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5. Monster's Ball (2002) 85%


There are dark indie dramas, and then there’s Monster’s Ball. Starring Halle Berry as a widow raising her child after the death of her husband — and Thornton as the former prison guard who strikes up an affair with her after helping supervise his execution — it’s a film whose characters are flawed to the point that most of them spend much of the film doing awful things to the few who aren’t predisposed toward unspeakable cruelty. But if it didn’t leave most viewers feeling fuzzy inside, Ball was certainly warmly received: Berry won a Best Actress Oscar for her work, and Arizona Republic critic Bill Muller echoed the thoughts of many of his peers when he called it “A textbook example of fearless filmmaking, exhibiting a brand of gritty realism that’s hard to watch but impossible to ignore.”

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4. A Simple Plan (1998) 91%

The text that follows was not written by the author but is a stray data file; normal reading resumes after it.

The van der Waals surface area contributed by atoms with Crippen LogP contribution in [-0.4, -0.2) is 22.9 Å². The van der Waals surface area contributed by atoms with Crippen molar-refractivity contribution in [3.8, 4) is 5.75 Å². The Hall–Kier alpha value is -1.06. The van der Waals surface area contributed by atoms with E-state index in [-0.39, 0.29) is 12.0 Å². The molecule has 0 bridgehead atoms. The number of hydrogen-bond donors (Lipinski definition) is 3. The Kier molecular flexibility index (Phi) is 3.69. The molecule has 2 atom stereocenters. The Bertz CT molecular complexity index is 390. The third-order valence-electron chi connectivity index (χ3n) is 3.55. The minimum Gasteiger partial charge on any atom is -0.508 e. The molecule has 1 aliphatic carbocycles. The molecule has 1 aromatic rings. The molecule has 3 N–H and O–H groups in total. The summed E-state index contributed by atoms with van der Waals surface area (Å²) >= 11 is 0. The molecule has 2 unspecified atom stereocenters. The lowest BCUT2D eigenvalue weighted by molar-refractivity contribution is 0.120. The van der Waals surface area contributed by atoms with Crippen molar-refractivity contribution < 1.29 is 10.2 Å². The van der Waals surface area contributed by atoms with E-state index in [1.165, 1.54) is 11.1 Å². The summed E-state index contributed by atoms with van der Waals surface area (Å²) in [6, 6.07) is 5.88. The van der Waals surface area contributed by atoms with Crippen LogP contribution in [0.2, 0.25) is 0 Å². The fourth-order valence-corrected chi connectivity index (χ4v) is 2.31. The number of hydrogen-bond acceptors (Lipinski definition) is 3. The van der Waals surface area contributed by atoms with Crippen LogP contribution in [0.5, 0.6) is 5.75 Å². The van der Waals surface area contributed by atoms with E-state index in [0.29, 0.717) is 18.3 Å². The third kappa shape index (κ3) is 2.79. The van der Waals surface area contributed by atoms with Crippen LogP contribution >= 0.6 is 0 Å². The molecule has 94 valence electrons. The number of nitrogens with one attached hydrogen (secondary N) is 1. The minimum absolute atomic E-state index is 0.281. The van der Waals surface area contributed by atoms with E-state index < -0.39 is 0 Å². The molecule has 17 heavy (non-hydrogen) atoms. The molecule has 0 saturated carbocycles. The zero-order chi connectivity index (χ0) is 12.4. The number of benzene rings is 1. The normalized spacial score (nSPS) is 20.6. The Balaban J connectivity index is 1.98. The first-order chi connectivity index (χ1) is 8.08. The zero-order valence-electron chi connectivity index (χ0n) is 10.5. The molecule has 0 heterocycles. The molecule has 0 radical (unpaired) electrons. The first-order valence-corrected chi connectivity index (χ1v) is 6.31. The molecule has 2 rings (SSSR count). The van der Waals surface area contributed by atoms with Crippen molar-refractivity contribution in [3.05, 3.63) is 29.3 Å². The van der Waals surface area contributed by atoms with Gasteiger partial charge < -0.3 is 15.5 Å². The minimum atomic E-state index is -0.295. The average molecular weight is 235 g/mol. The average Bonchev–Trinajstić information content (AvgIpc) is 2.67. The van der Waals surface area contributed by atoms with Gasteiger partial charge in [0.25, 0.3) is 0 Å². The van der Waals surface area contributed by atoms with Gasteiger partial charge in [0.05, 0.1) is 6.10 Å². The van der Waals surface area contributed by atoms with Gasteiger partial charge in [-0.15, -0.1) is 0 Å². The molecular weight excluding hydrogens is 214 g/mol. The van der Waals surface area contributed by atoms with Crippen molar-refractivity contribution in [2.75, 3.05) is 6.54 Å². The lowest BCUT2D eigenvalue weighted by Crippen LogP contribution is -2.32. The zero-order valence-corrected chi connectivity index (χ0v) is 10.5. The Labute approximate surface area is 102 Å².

Are people inherently good or evil, or are their morals and ethics driven by the choices available to them? That’s the devilishly grim question at the heart of Sam Raimi’s A Simple Plan, an adaptation of the Scott Smith book about a pair of brothers (played by Thornton and Bill Paxton) who happen upon a downed plane full of cash during a hunting expedition with a friend (Brent Briscoe). One secret and one lie seem like a small price to pay for a $4.4 million windfall split three ways, but their simple plan begins to unravel surprisingly quickly, making the trio — and, by extension, the audience — helpless witnesses to an increasingly gruesome tumble into darkness. “A Simple Plan is a suspenseful, unnerving movie that ranks as one of the best thrillers in recent years,” marveled Mike McGranaghan for Aisle Seat. “The plot and characters converge nicely, and by the end, you are left to wonder how much money is enough to entice you to sell your soul.”